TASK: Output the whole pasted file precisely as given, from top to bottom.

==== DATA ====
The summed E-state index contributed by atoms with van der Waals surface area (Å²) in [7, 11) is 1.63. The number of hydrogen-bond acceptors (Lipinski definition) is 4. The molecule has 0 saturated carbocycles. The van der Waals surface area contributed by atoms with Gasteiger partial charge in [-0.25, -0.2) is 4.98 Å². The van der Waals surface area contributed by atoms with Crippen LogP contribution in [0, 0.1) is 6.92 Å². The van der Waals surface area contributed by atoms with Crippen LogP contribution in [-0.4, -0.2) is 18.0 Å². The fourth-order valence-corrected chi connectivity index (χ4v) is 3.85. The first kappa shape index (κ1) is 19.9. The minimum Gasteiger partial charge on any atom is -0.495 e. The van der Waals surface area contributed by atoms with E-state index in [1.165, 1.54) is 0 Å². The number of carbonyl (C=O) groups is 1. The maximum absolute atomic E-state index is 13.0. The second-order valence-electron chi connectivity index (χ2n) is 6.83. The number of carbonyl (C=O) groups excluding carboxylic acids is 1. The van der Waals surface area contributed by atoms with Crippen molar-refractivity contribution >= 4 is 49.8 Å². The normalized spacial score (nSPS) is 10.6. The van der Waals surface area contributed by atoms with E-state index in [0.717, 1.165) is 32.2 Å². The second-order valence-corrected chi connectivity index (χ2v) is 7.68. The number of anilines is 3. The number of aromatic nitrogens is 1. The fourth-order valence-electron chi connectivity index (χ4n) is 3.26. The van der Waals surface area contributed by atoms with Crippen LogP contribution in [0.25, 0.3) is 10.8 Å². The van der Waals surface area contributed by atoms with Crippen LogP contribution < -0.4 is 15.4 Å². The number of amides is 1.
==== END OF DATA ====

The summed E-state index contributed by atoms with van der Waals surface area (Å²) in [7, 11) is 1.63. The number of hydrogen-bond acceptors (Lipinski definition) is 4. The molecule has 0 saturated carbocycles. The van der Waals surface area contributed by atoms with Gasteiger partial charge in [-0.25, -0.2) is 4.98 Å². The van der Waals surface area contributed by atoms with Crippen LogP contribution in [0, 0.1) is 6.92 Å². The van der Waals surface area contributed by atoms with Crippen LogP contribution in [-0.4, -0.2) is 18.0 Å². The fourth-order valence-corrected chi connectivity index (χ4v) is 3.85. The first kappa shape index (κ1) is 19.9. The minimum Gasteiger partial charge on any atom is -0.495 e. The van der Waals surface area contributed by atoms with E-state index in [1.165, 1.54) is 0 Å². The number of carbonyl (C=O) groups is 1. The maximum absolute atomic E-state index is 13.0. The second-order valence-electron chi connectivity index (χ2n) is 6.83. The number of carbonyl (C=O) groups excluding carboxylic acids is 1. The van der Waals surface area contributed by atoms with Crippen molar-refractivity contribution >= 4 is 49.8 Å². The normalized spacial score (nSPS) is 10.6. The van der Waals surface area contributed by atoms with E-state index in [0.717, 1.165) is 32.2 Å². The second-order valence-corrected chi connectivity index (χ2v) is 7.68. The number of anilines is 3. The number of aromatic nitrogens is 1. The fourth-order valence-electron chi connectivity index (χ4n) is 3.26. The van der Waals surface area contributed by atoms with Crippen LogP contribution in [0.25, 0.3) is 10.8 Å². The van der Waals surface area contributed by atoms with Crippen LogP contribution < -0.4 is 15.4 Å². The number of amides is 1.